In the first article of this series, I discussed the argument for turning Fannie Mae and Freddie Mac into public utilities, which would result in more Americans having fair access to mortgage services. However, regulating government-sponsored enterprises (GSEs) as public utilities is not without its detractors.
Privatization is often presented as an alternative option, but as I mentioned in the previous article, it’s not always the ideal approach. Strictly speaking, privatizing means zero federal connection and no limit on the number of GSEs. Without a national market, local supply and demand for mortgages could become unbalanced.
The mortgage markets of 2007 and 2020 remind us that there is no durable mortgage market without federal backing (including the banking system). Nongovernment-backed lending disappeared in both cases virtually overnight.
The subprime mortgage crisis offers a great example of why national guarantor standards are critical. In 2006, nonagency securitizations — which were more likely to involve teaser-rate mortgages and high-risk borrowers without even measuring whether they could afford the mortgages they were getting — made up almost 40% of new originations. Two years later, mortgage lenders issued more than 3.1 million foreclosure filings.
Beyond storytelling, what does economic theory say about strict privatization? Consider these questions:
1. Are there gains to being large and diversified?
Markets can be efficient on their own when there are no barriers to entry or gains from scale. Neither assumption is true in the U.S. mortgage guarantor and securities markets, so it’s best to avoid strictly privatizing. This could lead to a U.S. housing market with few firms that might not be nationally diversified and which would often destructively compete with one another on price and standards.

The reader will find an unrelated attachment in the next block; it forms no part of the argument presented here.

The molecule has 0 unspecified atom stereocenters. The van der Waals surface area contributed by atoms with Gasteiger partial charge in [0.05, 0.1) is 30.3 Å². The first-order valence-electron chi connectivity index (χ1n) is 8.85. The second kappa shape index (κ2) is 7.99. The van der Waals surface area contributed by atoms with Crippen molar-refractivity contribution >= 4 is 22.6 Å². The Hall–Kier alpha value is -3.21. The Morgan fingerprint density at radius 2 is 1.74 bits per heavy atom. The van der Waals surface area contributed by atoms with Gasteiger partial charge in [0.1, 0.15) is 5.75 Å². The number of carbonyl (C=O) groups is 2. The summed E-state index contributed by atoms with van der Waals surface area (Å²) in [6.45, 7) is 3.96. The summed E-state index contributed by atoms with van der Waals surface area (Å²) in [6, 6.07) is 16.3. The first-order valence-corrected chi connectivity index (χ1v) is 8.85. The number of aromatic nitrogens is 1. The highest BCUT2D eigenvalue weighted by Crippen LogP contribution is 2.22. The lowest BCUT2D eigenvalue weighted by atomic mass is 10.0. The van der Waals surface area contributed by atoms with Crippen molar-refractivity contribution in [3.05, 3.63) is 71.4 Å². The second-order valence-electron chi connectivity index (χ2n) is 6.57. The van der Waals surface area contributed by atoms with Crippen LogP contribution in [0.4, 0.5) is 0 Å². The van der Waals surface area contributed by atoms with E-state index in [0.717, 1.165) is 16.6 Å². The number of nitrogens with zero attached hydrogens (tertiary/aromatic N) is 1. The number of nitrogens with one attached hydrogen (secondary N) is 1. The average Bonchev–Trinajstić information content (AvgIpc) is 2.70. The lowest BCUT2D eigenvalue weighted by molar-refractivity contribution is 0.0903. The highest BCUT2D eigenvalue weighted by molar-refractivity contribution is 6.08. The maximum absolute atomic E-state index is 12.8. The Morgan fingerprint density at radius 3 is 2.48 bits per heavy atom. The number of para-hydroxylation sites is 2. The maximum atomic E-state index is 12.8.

2. How long do the consequences of credit decisions take to reveal themselves?
Markets can be efficient when the costs and benefits of transactions occur at the time of the transaction, but not when the consequences occur long after. Defaults can occur years after origination and depend in part on external factors. Therefore, unregulated guarantors won’t reliably hold enough capital to survive future stress. How do we know that? Consider this: Are there any significant financial services firms without external regulation and capital standards?
Furthermore, firms are incentivized to drop standards and prices to gain short-term market share rather than emphasizing longer-term stability. These delayed consequences generally lead to undercapitalized firms that underprice risk.
3. Do the benefits of nondiscrimination accrue beyond individual transactions?
Yes — firms can maximize their own profits while still doing damage to society, and the overall benefits of fair lending can be much greater than the profit and loss of one mortgage. Without regulation, local economies hoping to spur fair lending practices will be less likely to attain this goal, while those preferring to encourage lending to their own selected groups are free to do so.